HIST112 History Of Western Civilization.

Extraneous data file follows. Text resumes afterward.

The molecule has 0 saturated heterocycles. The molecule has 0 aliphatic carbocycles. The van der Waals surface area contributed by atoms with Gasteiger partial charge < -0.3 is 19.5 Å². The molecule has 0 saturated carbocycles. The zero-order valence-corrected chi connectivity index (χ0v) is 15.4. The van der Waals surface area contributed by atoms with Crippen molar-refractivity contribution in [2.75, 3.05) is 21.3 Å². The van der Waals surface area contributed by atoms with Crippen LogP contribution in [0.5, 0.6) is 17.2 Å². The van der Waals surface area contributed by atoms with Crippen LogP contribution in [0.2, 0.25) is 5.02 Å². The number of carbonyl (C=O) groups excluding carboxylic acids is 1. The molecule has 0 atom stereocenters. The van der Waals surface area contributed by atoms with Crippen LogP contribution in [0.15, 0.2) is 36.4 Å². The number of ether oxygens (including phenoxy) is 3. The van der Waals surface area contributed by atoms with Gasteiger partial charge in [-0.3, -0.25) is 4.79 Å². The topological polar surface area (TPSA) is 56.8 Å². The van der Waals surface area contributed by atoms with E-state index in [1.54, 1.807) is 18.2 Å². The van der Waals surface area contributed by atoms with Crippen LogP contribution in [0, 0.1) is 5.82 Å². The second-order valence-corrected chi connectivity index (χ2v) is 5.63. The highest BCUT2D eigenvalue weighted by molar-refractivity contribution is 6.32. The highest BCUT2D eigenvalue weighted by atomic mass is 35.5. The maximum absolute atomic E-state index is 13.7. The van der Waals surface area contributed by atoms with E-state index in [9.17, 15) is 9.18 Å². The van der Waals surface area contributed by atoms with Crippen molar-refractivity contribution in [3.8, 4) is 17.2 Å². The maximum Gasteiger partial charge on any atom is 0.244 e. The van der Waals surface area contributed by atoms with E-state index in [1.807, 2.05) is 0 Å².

Assignment is based upon Catharine Parr Traill’s The Backwoods of Canada and will be approximately 1000 words long (4-6 double spaced pages). Use 12 point type and double space your essay. Write the review in formal academic English. The essay will be a review of Catherine Parr Traill’s The Backwoods of Canada. (Please note that book titles are always italicized.) This book, first published in London, England, in 1836, is not a novel! It is a series of letters from Mrs. Traill, the wife of an ex-British Army officer who has immigrated to Canada from Scotland, to her mother in England. It is a narrative, it is an epistolary account, and perhaps even a journal, but it is not a novel which is a work of fiction. You are to review the book from the point of view of a modern historian. To historians this book is a primary source document written by a person who lived at that time. What does this book tell us of Canada in the 1830s? What experiences does Mrs. Traill have? What are her impressions of Lower Canada? Montreal? Upper Canada? The Bush country? The Canadians, French, English, and First Nations? Americans? Social classes? Recent British immigrants? How does she change over the course of the book? What advice does she give? What can you see of a distinctly Canadian national character forming? What parts of the book impress you the most? What did you learn from her account? You must quote from the book at least twice and footnote your quotations using the Chicago Style. Your first footnote must be in full Chicago style but then you should shorten the footnotes while always giving the page number. Footnotes are also for ideas or paraphrases of the book as well as direct quotations. Note: do not use Wikipedia as an academic source. If you are giving a word definition cite the Oxford English Dictionary. Please also note that in the first part of the book Mrs. Traill is in a ship going up the St. Lawrence River to Montreal. Yes, Montreal is to the south of Quebec city, but it is up the river, not down the river. What is now the province of Quebec was then known as Lower Canada because it is down the St. Lawrence River from Upper Canada (now Ontario). Upper Canada is further south than Quebec and so warmer and better for farming.